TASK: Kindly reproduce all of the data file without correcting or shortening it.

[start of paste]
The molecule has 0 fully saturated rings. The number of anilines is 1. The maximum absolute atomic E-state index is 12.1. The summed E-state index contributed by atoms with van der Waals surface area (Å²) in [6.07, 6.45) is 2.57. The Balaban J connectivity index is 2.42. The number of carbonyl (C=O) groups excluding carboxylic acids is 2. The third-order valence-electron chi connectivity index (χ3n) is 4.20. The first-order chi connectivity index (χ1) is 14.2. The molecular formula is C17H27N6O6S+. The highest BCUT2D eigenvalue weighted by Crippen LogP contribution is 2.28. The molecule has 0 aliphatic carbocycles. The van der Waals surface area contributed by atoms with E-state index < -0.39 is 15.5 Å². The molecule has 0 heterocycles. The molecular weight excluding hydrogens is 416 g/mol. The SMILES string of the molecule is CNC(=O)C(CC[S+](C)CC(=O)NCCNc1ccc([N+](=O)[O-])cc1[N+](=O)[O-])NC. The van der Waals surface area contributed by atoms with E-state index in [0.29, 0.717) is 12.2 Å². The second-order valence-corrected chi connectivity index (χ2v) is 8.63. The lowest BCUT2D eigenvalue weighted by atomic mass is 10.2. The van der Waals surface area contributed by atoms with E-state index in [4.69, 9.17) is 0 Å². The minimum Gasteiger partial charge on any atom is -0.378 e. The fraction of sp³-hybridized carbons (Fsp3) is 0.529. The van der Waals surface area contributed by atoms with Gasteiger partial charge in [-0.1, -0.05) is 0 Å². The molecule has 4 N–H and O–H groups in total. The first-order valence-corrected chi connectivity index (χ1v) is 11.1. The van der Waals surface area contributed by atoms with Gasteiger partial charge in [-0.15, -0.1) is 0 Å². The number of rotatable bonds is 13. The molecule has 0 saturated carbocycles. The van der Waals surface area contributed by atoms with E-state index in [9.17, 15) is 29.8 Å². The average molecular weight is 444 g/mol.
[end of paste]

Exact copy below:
The molecule has 0 fully saturated rings. The number of anilines is 1. The maximum absolute atomic E-state index is 12.1. The summed E-state index contributed by atoms with van der Waals surface area (Å²) in [6.07, 6.45) is 2.57. The Balaban J connectivity index is 2.42. The number of carbonyl (C=O) groups excluding carboxylic acids is 2. The third-order valence-electron chi connectivity index (χ3n) is 4.20. The first-order chi connectivity index (χ1) is 14.2. The molecular formula is C17H27N6O6S+. The highest BCUT2D eigenvalue weighted by Crippen LogP contribution is 2.28. The molecule has 0 aliphatic carbocycles. The van der Waals surface area contributed by atoms with E-state index < -0.39 is 15.5 Å². The molecule has 0 heterocycles. The molecular weight excluding hydrogens is 416 g/mol. The SMILES string of the molecule is CNC(=O)C(CC[S+](C)CC(=O)NCCNc1ccc([N+](=O)[O-])cc1[N+](=O)[O-])NC. The van der Waals surface area contributed by atoms with E-state index in [0.29, 0.717) is 12.2 Å². The second-order valence-corrected chi connectivity index (χ2v) is 8.63. The lowest BCUT2D eigenvalue weighted by atomic mass is 10.2. The van der Waals surface area contributed by atoms with E-state index in [4.69, 9.17) is 0 Å². The minimum Gasteiger partial charge on any atom is -0.378 e. The fraction of sp³-hybridized carbons (Fsp3) is 0.529. The van der Waals surface area contributed by atoms with Gasteiger partial charge in [-0.1, -0.05) is 0 Å². The molecule has 4 N–H and O–H groups in total. The first-order valence-corrected chi connectivity index (χ1v) is 11.1. The van der Waals surface area contributed by atoms with Gasteiger partial charge in [-0.15, -0.1) is 0 Å². The number of rotatable bonds is 13. The molecule has 0 saturated carbocycles. The van der Waals surface area contributed by atoms with E-state index in [9.17, 15) is 29.8 Å². The average molecular weight is 444 g/mol.